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Rights activists in and outside Iran have repeatedly said the international focus on Iran's nuclear program--which many Western states believe is cover for a weapons program-- has hampered efforts to advance human rights reforms. Iranian human rights activist Shirin Ebadi, a Nobel Peace Prize laureate, says "unfortunately, the nuclear energy issue has stalemated many issues in Iran, the most important being the issue of human rights."

But global attention to Iranian human rights has been on the rise. In March 2011, the UN Human Rights Council appointed a special rapporteur for Iran to investigate the country's human rights violations, the first since 2002.

The United States imposed the first sanctions on Iran for human rights abuses in September 2010. Ten Iranian officials were barred from travel to the United States, and financial restrictions were imposed. The European Union also sanctioned thirty-two Iranian officials in April 2011 and another twenty-nine in October. These include senior members of security forces and the judiciary.

While the impact of sanctions remain uncertain, experts say targeted sanctions are effective tools for naming and shaming Iranian authorities and keeping the spotlight on human rights abuses. "It's the best way to show that the international community cares," says Ghaemi, urging for sanctions that target private sector and government companies that enable repression, such as those that censor mobile, satellite, and Internet communications. Coleman says the United States must be more consistent on human rights in Iran.

Some experts have also called for the United States to support greater openness in Iran by providing Iranians with improved access to technology. The U.S. State Department will continue efforts to train and provide tools to Iran's civil society activists to counter the government's widespread Internet surveillance and censorship efforts. In a May 2011 testimony to the Senate Foreign Relations Subcommittee, Assistant Secretary Michael H. Posner said the State Department plans to "support more advanced counter-censorship technologies, including circumvention tools in Farsi, secure mobile communications, and technologies to enable activists to post their own content online and protect against cyberattacks."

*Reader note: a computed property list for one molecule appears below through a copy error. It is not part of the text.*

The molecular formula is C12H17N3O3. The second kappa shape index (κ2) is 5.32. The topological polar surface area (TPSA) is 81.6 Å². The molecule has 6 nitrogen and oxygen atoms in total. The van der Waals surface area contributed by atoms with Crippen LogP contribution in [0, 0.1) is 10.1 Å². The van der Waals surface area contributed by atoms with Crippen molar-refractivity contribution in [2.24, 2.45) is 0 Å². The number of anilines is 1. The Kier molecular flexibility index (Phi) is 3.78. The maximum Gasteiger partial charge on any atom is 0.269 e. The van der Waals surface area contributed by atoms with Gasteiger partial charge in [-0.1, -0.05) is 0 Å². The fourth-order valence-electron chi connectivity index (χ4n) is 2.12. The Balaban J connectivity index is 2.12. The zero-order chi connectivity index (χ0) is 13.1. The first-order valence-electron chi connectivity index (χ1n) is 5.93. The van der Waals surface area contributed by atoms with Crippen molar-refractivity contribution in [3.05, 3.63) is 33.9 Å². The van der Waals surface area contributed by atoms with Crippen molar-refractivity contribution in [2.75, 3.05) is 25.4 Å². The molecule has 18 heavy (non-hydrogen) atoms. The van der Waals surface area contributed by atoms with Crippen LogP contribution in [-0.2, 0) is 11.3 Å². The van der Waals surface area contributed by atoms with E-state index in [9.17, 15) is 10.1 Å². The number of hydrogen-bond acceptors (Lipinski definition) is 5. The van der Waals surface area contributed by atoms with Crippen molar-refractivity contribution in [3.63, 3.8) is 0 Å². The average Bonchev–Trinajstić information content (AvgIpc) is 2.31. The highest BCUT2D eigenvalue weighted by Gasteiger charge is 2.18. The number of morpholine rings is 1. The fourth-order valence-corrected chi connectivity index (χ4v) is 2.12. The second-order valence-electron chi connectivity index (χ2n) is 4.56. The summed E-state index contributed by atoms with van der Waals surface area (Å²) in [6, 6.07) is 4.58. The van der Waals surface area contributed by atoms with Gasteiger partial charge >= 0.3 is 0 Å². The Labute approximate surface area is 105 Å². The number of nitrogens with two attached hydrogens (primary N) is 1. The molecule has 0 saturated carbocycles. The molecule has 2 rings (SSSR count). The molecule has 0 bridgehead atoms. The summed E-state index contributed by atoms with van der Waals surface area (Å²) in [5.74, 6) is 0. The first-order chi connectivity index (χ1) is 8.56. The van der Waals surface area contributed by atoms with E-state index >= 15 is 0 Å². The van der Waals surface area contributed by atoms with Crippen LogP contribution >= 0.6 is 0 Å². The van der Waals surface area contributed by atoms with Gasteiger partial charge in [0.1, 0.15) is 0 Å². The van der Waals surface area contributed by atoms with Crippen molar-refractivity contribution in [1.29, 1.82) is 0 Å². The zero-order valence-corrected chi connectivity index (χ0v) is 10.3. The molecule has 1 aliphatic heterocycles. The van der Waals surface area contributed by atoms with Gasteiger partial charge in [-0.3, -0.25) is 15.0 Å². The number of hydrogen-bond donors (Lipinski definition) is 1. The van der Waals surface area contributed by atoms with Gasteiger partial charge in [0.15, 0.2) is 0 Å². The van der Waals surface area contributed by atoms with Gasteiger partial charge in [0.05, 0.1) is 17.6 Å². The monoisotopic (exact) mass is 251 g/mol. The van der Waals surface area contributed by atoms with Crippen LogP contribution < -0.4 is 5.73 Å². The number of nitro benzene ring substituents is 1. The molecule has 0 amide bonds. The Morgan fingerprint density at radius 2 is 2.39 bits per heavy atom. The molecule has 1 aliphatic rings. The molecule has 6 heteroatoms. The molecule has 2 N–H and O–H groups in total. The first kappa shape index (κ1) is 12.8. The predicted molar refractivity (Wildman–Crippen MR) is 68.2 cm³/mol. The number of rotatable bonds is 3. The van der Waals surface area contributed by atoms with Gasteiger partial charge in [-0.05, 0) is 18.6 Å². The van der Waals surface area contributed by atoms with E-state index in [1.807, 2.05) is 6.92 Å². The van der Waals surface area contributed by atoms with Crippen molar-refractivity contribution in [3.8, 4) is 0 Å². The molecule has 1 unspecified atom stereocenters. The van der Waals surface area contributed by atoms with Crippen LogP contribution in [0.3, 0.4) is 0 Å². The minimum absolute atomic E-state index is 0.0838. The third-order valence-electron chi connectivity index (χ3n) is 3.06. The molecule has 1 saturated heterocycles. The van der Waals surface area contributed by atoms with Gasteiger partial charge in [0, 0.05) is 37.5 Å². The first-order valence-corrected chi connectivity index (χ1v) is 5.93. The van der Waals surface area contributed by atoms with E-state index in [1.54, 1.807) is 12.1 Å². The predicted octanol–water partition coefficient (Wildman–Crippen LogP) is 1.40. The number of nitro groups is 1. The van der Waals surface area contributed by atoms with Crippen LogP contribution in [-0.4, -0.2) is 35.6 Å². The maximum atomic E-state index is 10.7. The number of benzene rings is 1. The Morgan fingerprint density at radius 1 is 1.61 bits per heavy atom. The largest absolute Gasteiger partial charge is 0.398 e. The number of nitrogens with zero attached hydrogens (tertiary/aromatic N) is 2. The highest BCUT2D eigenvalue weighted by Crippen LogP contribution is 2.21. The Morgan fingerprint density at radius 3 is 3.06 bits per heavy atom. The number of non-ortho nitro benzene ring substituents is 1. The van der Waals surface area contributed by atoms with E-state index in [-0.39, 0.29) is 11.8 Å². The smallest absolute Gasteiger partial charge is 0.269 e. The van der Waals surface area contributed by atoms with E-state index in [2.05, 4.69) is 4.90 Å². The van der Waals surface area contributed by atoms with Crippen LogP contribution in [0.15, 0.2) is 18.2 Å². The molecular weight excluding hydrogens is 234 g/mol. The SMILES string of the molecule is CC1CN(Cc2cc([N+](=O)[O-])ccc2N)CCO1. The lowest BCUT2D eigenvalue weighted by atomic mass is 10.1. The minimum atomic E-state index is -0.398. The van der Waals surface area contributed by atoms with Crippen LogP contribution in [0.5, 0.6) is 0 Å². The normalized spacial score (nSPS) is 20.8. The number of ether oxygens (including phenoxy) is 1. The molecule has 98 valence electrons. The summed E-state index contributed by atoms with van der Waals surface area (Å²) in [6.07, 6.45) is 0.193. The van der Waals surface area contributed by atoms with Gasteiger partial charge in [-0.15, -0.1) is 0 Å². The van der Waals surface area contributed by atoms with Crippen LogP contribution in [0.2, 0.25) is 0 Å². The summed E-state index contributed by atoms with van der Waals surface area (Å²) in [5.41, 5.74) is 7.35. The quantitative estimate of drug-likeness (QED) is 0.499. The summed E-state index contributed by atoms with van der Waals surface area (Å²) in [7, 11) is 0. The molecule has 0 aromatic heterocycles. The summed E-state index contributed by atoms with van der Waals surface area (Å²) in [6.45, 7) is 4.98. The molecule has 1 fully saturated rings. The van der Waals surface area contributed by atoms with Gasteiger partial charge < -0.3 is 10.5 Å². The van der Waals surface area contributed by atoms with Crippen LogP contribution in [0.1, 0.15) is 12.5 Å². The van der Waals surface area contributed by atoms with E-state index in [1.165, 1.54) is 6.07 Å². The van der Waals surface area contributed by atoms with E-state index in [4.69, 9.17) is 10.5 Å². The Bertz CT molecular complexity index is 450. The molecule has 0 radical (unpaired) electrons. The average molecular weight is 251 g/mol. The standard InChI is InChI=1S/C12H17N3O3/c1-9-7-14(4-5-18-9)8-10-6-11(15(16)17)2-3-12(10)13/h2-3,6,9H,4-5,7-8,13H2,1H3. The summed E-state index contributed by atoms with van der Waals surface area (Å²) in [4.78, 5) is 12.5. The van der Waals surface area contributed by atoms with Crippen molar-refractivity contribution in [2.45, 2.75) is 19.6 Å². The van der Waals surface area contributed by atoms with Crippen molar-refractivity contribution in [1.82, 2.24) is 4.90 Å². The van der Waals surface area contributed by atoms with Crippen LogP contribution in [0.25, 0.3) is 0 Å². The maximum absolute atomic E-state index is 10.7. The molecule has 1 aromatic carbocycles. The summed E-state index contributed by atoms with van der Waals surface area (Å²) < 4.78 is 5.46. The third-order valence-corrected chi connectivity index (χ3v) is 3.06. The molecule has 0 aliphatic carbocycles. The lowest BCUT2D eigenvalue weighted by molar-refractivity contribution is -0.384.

Some Iranians have also questioned what they see as lack of adequate U.S. support for the Green Movement in 2009. Others caution any direct U.S. involvement, arguing it would delegitimize the opposition movement. In an October 2011 interview with BBC Persia, Secretary of State Hillary Clinton said if the Green Movement or some other opposition movement gained strength and decided that they wanted U.S. support, they should ask for it more directly.

Saberi says the international community should also find a way to "help exiled journalists and human rights defenders who have fled Iran to continue their education and their work, and lead by example by observing human rights ourselves." There are efforts by the U.S. State Department to expand cooperation with the Iranian people. Clinton said by the end of 2011, Washington will have a "virtual embassy in Tehran." It will be aimed at connecting with the Iranian people by answering their questions on the web, such as how to travel or apply for studying in the United States.


This article originally appeared at CFR.org, an Atlantic partner site.

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Jayshree Bajoria is a senior staff writer at the Council on Foreign Relations.